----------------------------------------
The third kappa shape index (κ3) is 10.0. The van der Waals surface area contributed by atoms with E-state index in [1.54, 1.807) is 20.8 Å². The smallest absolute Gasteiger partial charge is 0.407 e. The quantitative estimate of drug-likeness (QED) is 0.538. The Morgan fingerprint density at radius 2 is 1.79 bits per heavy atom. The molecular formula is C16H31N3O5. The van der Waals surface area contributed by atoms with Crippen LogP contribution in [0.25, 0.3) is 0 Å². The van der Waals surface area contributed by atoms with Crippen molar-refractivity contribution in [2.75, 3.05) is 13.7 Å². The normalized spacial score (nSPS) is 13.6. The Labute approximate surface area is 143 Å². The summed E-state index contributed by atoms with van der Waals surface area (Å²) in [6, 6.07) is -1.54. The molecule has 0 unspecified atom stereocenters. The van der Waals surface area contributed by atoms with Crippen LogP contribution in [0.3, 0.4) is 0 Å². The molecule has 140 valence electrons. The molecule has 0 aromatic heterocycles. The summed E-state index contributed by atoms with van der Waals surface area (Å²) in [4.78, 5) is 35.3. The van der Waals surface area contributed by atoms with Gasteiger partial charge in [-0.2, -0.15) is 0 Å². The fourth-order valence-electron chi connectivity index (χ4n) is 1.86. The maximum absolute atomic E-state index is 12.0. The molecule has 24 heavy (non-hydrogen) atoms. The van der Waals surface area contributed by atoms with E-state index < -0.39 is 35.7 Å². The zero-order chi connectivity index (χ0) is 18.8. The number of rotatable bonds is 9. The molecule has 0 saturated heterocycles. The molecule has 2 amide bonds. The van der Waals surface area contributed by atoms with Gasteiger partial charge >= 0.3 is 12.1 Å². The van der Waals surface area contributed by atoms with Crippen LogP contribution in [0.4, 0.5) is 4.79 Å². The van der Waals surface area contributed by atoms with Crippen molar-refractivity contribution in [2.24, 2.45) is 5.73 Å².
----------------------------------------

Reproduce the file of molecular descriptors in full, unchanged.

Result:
The third kappa shape index (κ3) is 10.0. The van der Waals surface area contributed by atoms with E-state index in [1.54, 1.807) is 20.8 Å². The smallest absolute Gasteiger partial charge is 0.407 e. The quantitative estimate of drug-likeness (QED) is 0.538. The Morgan fingerprint density at radius 2 is 1.79 bits per heavy atom. The molecular formula is C16H31N3O5. The van der Waals surface area contributed by atoms with Crippen LogP contribution in [0.25, 0.3) is 0 Å². The van der Waals surface area contributed by atoms with Crippen molar-refractivity contribution in [2.75, 3.05) is 13.7 Å². The normalized spacial score (nSPS) is 13.6. The Labute approximate surface area is 143 Å². The summed E-state index contributed by atoms with van der Waals surface area (Å²) in [6, 6.07) is -1.54. The molecule has 0 unspecified atom stereocenters. The van der Waals surface area contributed by atoms with Crippen LogP contribution in [0.3, 0.4) is 0 Å². The molecule has 140 valence electrons. The molecule has 0 aromatic heterocycles. The summed E-state index contributed by atoms with van der Waals surface area (Å²) in [4.78, 5) is 35.3. The van der Waals surface area contributed by atoms with Gasteiger partial charge in [-0.2, -0.15) is 0 Å². The fourth-order valence-electron chi connectivity index (χ4n) is 1.86. The maximum absolute atomic E-state index is 12.0. The molecule has 24 heavy (non-hydrogen) atoms. The van der Waals surface area contributed by atoms with E-state index < -0.39 is 35.7 Å². The zero-order chi connectivity index (χ0) is 18.8. The number of rotatable bonds is 9. The molecule has 0 saturated heterocycles. The molecule has 2 amide bonds. The van der Waals surface area contributed by atoms with Gasteiger partial charge >= 0.3 is 12.1 Å². The van der Waals surface area contributed by atoms with Crippen LogP contribution in [0.4, 0.5) is 4.79 Å². The van der Waals surface area contributed by atoms with Crippen molar-refractivity contribution in [2.24, 2.45) is 5.73 Å².